one to two plates; Soup/Sauce, for one to two cups of soup and sauce; Casserole,
measured in servings although didn’t casseroles go out of style in the 70’s?…
except lasagna of course; and Rolls/ Muffins, which is for one to three pieces.
The Sensor Cooking option can be used for automatically cooking various foods.
I’ll show you how to select the options here. To select one of the sensor cooking
options like Bacon, Frozen Dinner, Rice or Frozen Breakfast
just press the sensor cooking button until the option appears. Let’s say Bacon
and then it will prompt you to press start. So you press Start.
Then you enter the number of slices, so one, two, or three slices so I press
three. Then you press Start and it’ll cook those three pieces of bacon.
As I said, the options for sensor cooking are: 1-3 slices of
bacon, which isn’t enough bacon for the whole family
ever; 10 or 20 ounce Frozen Dinner; 1-2 cups of rice, which my other
half really likes, and 8 or 12 ounce Frozen Breakfast,
which in my opinion should be outlawed. Using Auto Defrost, you can select a
category like meat, poultry, or fish, and then from there you select the weight of
that item in tenths of a pound. Melt/Soften is handy and useful for melting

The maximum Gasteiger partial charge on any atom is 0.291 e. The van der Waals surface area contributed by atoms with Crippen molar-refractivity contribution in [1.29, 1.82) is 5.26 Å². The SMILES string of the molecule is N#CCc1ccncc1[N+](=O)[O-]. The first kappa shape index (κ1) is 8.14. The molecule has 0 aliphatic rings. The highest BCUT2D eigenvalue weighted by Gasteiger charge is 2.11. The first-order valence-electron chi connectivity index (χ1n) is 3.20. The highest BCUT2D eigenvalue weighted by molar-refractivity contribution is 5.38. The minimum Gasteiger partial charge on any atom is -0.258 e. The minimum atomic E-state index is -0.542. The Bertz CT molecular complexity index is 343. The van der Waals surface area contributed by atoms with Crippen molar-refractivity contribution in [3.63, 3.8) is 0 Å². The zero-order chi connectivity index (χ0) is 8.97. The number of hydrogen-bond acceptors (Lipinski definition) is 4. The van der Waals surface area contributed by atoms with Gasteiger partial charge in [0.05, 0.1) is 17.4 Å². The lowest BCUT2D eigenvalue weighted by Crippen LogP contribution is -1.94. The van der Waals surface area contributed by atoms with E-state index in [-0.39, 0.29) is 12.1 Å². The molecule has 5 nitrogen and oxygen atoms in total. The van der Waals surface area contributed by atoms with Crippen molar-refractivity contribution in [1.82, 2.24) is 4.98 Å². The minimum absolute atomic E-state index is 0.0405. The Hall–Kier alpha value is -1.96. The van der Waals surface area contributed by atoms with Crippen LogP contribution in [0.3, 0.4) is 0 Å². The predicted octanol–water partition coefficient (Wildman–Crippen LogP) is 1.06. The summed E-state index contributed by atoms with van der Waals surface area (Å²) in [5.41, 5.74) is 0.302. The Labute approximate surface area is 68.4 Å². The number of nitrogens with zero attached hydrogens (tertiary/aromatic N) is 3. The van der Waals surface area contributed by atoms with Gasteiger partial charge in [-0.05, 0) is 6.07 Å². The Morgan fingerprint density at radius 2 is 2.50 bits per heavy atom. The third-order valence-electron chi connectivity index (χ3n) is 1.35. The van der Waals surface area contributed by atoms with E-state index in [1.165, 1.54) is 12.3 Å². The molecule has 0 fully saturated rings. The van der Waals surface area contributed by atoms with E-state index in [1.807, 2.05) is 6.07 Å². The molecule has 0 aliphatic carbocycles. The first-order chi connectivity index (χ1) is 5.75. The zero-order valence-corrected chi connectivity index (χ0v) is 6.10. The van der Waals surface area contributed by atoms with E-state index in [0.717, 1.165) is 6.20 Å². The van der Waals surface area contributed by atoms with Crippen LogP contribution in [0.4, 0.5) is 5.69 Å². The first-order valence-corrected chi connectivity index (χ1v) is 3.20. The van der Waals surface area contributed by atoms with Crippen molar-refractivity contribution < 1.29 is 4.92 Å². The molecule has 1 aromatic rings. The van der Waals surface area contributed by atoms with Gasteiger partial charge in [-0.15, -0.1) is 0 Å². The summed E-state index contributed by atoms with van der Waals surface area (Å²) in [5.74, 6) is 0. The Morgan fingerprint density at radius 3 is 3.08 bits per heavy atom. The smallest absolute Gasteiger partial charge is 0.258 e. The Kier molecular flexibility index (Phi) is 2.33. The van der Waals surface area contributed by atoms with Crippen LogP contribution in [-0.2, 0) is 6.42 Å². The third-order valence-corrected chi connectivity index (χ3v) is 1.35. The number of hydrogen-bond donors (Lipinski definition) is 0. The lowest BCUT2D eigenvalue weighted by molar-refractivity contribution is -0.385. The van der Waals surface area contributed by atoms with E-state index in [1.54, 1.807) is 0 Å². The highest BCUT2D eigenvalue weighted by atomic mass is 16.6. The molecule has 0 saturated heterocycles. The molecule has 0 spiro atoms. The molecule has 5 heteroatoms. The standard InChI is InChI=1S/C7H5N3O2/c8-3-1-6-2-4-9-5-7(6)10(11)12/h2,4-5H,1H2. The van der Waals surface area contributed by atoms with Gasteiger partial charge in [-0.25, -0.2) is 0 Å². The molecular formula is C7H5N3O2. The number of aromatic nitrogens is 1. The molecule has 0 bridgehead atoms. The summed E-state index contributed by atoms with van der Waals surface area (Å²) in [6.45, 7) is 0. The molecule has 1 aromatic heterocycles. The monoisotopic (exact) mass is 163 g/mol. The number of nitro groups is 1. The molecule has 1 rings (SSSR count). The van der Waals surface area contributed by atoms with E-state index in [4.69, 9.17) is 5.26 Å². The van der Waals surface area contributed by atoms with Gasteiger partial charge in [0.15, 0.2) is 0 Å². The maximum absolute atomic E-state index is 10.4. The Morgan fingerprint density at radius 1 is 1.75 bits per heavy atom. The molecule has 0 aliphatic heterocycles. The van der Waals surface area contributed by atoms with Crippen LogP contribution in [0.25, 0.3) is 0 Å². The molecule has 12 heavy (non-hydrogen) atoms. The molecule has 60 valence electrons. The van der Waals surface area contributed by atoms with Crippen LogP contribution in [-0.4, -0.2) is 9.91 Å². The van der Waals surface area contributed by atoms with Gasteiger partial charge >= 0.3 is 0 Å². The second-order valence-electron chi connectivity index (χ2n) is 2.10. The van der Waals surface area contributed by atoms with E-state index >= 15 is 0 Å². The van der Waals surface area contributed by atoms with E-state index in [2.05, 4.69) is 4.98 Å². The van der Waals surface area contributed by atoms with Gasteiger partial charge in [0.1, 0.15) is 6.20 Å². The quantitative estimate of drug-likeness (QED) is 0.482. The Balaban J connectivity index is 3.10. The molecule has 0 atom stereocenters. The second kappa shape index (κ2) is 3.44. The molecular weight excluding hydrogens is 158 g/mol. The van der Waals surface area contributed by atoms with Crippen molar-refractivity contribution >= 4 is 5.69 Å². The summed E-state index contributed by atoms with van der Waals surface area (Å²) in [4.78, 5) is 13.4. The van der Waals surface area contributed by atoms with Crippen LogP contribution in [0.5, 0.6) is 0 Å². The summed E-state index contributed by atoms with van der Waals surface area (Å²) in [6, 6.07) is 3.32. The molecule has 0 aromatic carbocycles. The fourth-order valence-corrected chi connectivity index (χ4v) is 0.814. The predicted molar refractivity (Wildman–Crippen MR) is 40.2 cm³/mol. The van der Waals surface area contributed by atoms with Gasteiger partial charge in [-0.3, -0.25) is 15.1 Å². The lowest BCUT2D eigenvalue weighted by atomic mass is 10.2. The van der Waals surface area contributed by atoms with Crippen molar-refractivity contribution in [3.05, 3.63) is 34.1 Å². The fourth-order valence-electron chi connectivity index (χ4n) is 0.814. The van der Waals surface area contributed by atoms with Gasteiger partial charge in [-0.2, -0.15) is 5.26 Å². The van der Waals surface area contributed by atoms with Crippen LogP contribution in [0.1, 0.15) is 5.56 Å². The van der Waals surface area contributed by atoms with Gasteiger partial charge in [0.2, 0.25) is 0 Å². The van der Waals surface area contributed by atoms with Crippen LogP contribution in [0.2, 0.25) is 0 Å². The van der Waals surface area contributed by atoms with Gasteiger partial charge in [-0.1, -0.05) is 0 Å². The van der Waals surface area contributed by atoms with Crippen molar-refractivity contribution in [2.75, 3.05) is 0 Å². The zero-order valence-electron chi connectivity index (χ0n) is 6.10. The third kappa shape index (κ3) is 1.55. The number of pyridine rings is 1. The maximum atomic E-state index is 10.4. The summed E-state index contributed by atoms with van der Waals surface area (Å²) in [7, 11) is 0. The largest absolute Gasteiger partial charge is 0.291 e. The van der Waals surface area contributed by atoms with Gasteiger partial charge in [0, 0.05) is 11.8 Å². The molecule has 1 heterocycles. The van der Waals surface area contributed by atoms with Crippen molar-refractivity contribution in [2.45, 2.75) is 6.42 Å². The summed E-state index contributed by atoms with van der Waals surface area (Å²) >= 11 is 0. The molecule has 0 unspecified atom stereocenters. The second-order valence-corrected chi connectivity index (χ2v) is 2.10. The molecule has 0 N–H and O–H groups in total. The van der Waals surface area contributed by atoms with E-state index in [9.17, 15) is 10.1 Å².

sticks of butter; 2, 4, or 8 ounces of chocolate, or a pint or 1.5
quarts of ice cream, which is one of my favorites. You need to keep an eye on
it though. If you’ve already eaten some of the ice cream out of the container
you may turn it into a warm milk shake. Then lastly, you can use it to soften
three or eight ounces of cream cheese. These four buttons: Potato, Veggies,
Popcorn, Snacks, are used for OneTouch cooking although they’re not really
“one” touch. You still have to select options. You use the Potato button for
1-4 eight ounce potatoes. You use the Veggies button for fresh or
frozen veggies. The Popcorn button is for 1.75 -3.3
ounces of popcorn, and the “Snacks” button is used for frozen pizzas,
hotdogs, which are not a snack but a food group for some, and then a
2.39 ounce (very specific) meal in a cup. I have no idea what that is! And
then lastly this is for an 8.8 ounce frozen kid’s meal, which I’m
sure is convenient, but probably should be outlawed for nutritional reasons.
The microwave has many convenient functions selected by using the Clock and Settings
button. This is where you’ll set the time of the 12-hour clock.
There’s no AM or PM. This is where you’ll also turn on and off the control lock,
which basically locks up the control panel so nothing can happen. There’s a
Power Save feature, which I don’t completely understand given all it does is
shut off the clock. You can set the times for it to turn on and off Power Save
Mode. Here’s where you’ll adjust the sound of the annoying
beep. You select low, medium, high, or my favorite, off. When it toggles to your
selection you press Start. You’ll also use this
button to reset the pure air filter, which goes up here. You remove that screw,
push in the carbon filter, and then the carbon filter reduces smells that
are coming up from the range. You will also use this button to select your language and
whether you want to see things in pounds or kilograms. Then there’s the crazy